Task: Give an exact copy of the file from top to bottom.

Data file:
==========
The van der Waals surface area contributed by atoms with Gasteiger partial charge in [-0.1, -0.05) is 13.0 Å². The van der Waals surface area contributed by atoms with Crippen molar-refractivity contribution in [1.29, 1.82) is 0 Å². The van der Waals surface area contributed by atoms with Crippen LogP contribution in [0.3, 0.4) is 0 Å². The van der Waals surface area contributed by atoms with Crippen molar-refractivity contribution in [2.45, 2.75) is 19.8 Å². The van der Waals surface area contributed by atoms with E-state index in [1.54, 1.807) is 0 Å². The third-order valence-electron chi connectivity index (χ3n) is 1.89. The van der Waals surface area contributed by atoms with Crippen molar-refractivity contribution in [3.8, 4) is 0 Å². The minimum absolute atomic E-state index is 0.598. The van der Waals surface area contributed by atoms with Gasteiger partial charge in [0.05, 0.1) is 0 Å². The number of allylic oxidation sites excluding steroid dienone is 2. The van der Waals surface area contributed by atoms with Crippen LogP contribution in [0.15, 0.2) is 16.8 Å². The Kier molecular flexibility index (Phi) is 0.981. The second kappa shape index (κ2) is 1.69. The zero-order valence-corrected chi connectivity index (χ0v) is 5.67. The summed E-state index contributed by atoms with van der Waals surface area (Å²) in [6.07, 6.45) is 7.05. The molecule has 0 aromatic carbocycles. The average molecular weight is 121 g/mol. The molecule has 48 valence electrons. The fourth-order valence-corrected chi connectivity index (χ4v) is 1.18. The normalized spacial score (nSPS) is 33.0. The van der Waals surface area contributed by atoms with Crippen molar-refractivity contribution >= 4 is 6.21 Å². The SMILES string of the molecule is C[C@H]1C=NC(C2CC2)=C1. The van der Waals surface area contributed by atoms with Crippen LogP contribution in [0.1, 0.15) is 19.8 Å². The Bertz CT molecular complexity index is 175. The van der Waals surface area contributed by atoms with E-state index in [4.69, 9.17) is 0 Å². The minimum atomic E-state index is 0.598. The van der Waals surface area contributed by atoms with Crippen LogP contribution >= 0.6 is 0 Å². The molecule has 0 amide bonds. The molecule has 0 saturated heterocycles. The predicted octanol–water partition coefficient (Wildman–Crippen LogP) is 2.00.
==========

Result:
The van der Waals surface area contributed by atoms with Gasteiger partial charge in [-0.1, -0.05) is 13.0 Å². The van der Waals surface area contributed by atoms with Crippen molar-refractivity contribution in [1.29, 1.82) is 0 Å². The van der Waals surface area contributed by atoms with Crippen LogP contribution in [0.3, 0.4) is 0 Å². The van der Waals surface area contributed by atoms with Crippen molar-refractivity contribution in [2.45, 2.75) is 19.8 Å². The van der Waals surface area contributed by atoms with E-state index in [1.54, 1.807) is 0 Å². The third-order valence-electron chi connectivity index (χ3n) is 1.89. The van der Waals surface area contributed by atoms with Crippen molar-refractivity contribution in [3.8, 4) is 0 Å². The minimum absolute atomic E-state index is 0.598. The van der Waals surface area contributed by atoms with Gasteiger partial charge in [0.05, 0.1) is 0 Å². The number of allylic oxidation sites excluding steroid dienone is 2. The van der Waals surface area contributed by atoms with Crippen LogP contribution in [0.15, 0.2) is 16.8 Å². The Kier molecular flexibility index (Phi) is 0.981. The second kappa shape index (κ2) is 1.69. The zero-order valence-corrected chi connectivity index (χ0v) is 5.67. The summed E-state index contributed by atoms with van der Waals surface area (Å²) in [6.07, 6.45) is 7.05. The molecule has 0 aromatic carbocycles. The average molecular weight is 121 g/mol. The molecule has 48 valence electrons. The fourth-order valence-corrected chi connectivity index (χ4v) is 1.18. The normalized spacial score (nSPS) is 33.0. The van der Waals surface area contributed by atoms with Crippen molar-refractivity contribution >= 4 is 6.21 Å². The SMILES string of the molecule is C[C@H]1C=NC(C2CC2)=C1. The van der Waals surface area contributed by atoms with Crippen LogP contribution in [0.1, 0.15) is 19.8 Å². The Bertz CT molecular complexity index is 175. The van der Waals surface area contributed by atoms with E-state index in [4.69, 9.17) is 0 Å². The minimum atomic E-state index is 0.598. The van der Waals surface area contributed by atoms with Crippen LogP contribution >= 0.6 is 0 Å². The molecule has 0 amide bonds. The molecule has 0 saturated heterocycles. The predicted octanol–water partition coefficient (Wildman–Crippen LogP) is 2.00.